Monday, August 26, 2013
Chemistry, in the work of the great chemists from Jabir to the time of Avicenna, was concerned chiefly not so much with alchemy but with concrete technical matters such as the development of apparatus, the preparations of, and the study of their reactions. The development of chemistry in the period, although almost entirely empirical, was of great importance in that a new high level was attained in the accumulation of chemical data.
Friday, August 16, 2013
Sunday, August 4, 2013
YHShVH - contemporary interpretation of Reuchlin's Christian Cabalist innovation on tetragrammaton/tetraktys
Johannes Reuchlin; Kabbalah as Pythagorean Symbolic Theology
image from Stephen Murtaugh https://www.facebook.com/photo.php?fbid=420143778090131&set=a.419719924799183.1073741830.100002835389071&type=1&theater
Friday, August 2, 2013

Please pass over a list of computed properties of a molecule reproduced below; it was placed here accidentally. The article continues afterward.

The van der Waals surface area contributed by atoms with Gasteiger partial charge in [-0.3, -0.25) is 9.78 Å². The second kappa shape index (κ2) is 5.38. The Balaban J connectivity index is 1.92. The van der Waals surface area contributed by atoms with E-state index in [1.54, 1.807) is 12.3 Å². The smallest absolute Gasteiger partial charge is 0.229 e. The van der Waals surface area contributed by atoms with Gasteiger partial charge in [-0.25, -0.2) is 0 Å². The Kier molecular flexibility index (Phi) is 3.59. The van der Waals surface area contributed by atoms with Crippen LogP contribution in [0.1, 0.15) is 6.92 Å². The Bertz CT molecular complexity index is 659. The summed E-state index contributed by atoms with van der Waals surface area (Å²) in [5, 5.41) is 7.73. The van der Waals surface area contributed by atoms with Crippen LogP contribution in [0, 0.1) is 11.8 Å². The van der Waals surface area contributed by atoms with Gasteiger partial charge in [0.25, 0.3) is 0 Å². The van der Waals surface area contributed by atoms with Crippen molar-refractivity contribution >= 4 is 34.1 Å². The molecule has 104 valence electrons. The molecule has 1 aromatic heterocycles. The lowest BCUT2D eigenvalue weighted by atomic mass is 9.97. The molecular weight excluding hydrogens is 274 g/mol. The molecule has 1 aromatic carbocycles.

I like this post, admire Asprem greatly, but think he's mistaken to describe Principe's analysis as "simplistic." Of course attention needs to be paid to the spiritual side of alchemy, but to criticize Principe for not dealing with it misunderstands the scope of his project. Principe is arguing that the historiographical concept of alchemy being "not really" concerned with the physical chemistry is mistaken. He has adequately demonstrated that by showing that the chemical meanings can be found and the experimental results duplicated. He's not arguing that the spiritual side shouldn't be taken into account in order to give a thick description of alchemy, and if you read his recent book "The Secrets of Alchemy" you'll see that he's not trying to sweep spiritual meanings under the rug. He just insists as any good historian would that we must take the cultural context of any alchemical spirituality into account, ideally after first understanding the chemical significations of the text.